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The Weirdstone of Brisingamen (1960)

de Alan Garner

Altres autors: Mira la secció altres autors.

Sèrie: Tales of Alderley (1)

MembresRessenyesPopularitatValoració mitjanaMencions
1,760437,905 (4.01)138
A tale of Alderley When Colin and Susan are pursued by eerie creatures across Alderley Edge, they are saved by the Wizard. He takes them into the caves of Fundindelve, where he watches over the enchanted sleep of one hundred and forty knights. But the heart of the magic that binds them - Firefrost, also known as the Weirdstone of Brisingamen - has been lost. The Wizard has been searching for the stone for more than 100 years, but the forces of evil are closing in, determined to possess and destroy its special power. Colin and Susan realise at last that they are the key to the Weirdstone's return. But how can two children defeat the Morrigan and her deadly brood?… (més)
  1. 110
    The Dark Is Rising de Susan Cooper (LongDogMom)
    LongDogMom: Another British fantasy about the Light versus the Dark and a boy who becomes involved in the battle
  2. 40
    Power of Three de Diana Wynne Jones (Polenth)
  3. 10
    The Hounds of the Morrigan de Pat O'Shea (Heather39)
  4. 10
    The Book of Three de Lloyd Alexander (Cecrow)
    Cecrow: Another classic British fantasy, good for young readers and adults.
  5. 00
    Advent de James Treadwell (LongDogMom)
    LongDogMom: A child unexpectedly caught up in old magic and good vs evil in a small village in Britain
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» Mira també 138 mencions

Es mostren 1-5 de 43 (següent | mostra-les totes)
High fantasy children's book. This is a strange one, at times it felt like it was doing to fantasy what 'Alien' or 'Red Dwarf' did to sci-fi. It makes things just seem very mundane, not boring, just oddly normal and unglamorous, i quite liked those parts.
It reminded me of [b:Over Sea, Under Stone|11312|Over Sea, Under Stone (The Dark Is Rising, #1)|Susan Cooper|https://images.gr-assets.com/books/1443993959s/11312.jpg|742] until about the 15% mark when the author just decided to give up and steal as much of [b:The Lord of the Rings|33|The Lord of the Rings (The Lord of the Rings, #1-3)|J.R.R. Tolkien|https://images.gr-assets.com/books/1521850178s/33.jpg|3462456] as he could get away with, which turned out to be a LOT :P .
The entire rest of the book is one long chase sequence and the near constant thefts from LotR did become a bit annoying.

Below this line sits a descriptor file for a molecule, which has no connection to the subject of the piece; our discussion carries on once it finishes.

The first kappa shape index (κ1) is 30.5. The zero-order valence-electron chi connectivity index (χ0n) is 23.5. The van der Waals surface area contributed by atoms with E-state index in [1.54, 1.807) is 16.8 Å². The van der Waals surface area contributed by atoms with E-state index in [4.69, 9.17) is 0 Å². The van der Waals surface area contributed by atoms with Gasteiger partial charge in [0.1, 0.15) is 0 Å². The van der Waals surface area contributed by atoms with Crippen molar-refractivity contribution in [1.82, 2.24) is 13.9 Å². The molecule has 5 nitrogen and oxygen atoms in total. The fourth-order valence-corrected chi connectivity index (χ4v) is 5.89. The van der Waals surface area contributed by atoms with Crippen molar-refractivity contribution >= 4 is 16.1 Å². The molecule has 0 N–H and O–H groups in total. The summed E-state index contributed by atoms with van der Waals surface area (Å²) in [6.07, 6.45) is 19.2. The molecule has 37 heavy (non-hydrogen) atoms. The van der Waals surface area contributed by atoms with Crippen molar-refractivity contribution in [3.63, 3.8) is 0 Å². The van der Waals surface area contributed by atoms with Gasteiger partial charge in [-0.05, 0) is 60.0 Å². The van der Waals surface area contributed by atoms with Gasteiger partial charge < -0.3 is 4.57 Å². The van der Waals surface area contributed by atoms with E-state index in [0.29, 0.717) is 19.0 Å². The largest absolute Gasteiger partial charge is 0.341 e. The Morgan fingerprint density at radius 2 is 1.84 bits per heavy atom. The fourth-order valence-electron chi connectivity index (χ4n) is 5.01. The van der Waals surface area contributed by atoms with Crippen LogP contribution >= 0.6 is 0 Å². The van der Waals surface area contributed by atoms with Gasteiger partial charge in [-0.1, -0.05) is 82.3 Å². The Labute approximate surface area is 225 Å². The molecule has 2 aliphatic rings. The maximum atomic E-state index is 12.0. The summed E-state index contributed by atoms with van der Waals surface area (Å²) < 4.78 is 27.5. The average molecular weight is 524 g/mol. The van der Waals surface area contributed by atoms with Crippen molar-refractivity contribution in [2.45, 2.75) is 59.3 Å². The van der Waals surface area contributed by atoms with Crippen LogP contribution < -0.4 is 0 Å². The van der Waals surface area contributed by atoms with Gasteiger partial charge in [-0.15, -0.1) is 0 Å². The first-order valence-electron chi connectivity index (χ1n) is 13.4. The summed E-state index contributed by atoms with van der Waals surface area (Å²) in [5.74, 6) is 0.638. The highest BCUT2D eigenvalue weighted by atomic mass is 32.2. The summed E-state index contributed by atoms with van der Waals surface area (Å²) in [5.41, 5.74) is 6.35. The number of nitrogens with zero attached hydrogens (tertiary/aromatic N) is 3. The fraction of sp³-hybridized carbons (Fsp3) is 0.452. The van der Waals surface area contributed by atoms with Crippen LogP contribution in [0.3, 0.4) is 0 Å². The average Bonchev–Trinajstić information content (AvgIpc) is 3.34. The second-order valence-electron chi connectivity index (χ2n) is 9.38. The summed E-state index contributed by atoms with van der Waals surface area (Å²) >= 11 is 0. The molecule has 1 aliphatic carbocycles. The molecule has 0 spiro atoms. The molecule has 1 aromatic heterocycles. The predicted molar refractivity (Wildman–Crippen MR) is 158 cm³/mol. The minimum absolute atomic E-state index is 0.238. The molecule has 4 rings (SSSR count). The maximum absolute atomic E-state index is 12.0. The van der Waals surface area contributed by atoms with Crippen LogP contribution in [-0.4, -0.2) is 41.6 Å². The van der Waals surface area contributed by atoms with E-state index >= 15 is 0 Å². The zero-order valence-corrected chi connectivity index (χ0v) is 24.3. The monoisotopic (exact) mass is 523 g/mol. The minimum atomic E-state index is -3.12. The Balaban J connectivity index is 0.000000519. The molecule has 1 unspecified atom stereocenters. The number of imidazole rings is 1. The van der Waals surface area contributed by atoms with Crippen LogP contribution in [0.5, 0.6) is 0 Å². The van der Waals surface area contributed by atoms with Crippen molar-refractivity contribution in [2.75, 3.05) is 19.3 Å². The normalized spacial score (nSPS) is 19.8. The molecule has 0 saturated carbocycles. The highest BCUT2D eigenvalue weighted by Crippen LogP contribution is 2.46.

The language can be a bit tricky for younger readers, there are a lot of names thrown around too and some accent writing. As the plot never slows down there isn't too much in the way of jeopardy or at least suspense, but the speed of events and the ridiculous pileup of fantasy concepts stopped me getting bored.

Its kind of terrible in a way and funny, possibly on purpose? It became so absurd in the latter portions it started to remind me of 'Labyrinth'. Fun enough as LotR's ripoffs go.

Edit: Having now perused some other reviews i'm shocked at how little people seem to grasp what a knockoff of LotR this book is. I really don't think you could get away with publishing this today without being sued.
Its not in the vain of LotR's, its not an answer to LotR, or inspired by or uses similar sources, this story is put together from chunk after chunk of actual plot from the Hobbit, Fellowship and Two Towers. ( )
  wreade1872 | Nov 28, 2021 |
Two young siblings are staying on the country farm in the English countryside where their mother grew up while their parents go abroad, and they quickly find themselves caught up in an ancient battle between good and evil as the boundaries between the world of modern Cheshire and the old England of wizards and morrigans blur and fade. A weirdstone that was long ago stolen from a wizard has made it down the years and into the children's hands as a family heirloom, and their presence with it back in its former homeland awakens the dark forces that want it. And so begins a journey to deliver the stone to safety that makes companions of the children, their farmer-caretaker, a wizard, and a couple of dwarves.

Susan Cooper meets The Chronicles of Prydain with a heavy splash of Tolkien, if Frodo were a modern-day British middle grader and the Fellowship were skulking through the Cheshire countryside, accidentally seen by a few bemused farmers along the way. So, actually, let's through in a dash of Monty Python and the Holy Grail as well. And it could have been as awesome as it sounds, but it was too short and more than a little too sloppy. I was left wanting much, much more. ( )
  electrascaife | Sep 5, 2021 |
Alan Garner (along with Roald Dahl) was the first author I remember being really enthusiastic about when I was a child. And I am still enthusiastic, this is a brilliant book (i'm being stingy with my 5 stars though). Alan Garner introduced me to a whole world of magic and myth. I really enjoyed reading this again, it is a bit dated, but it doesn't suffer for it.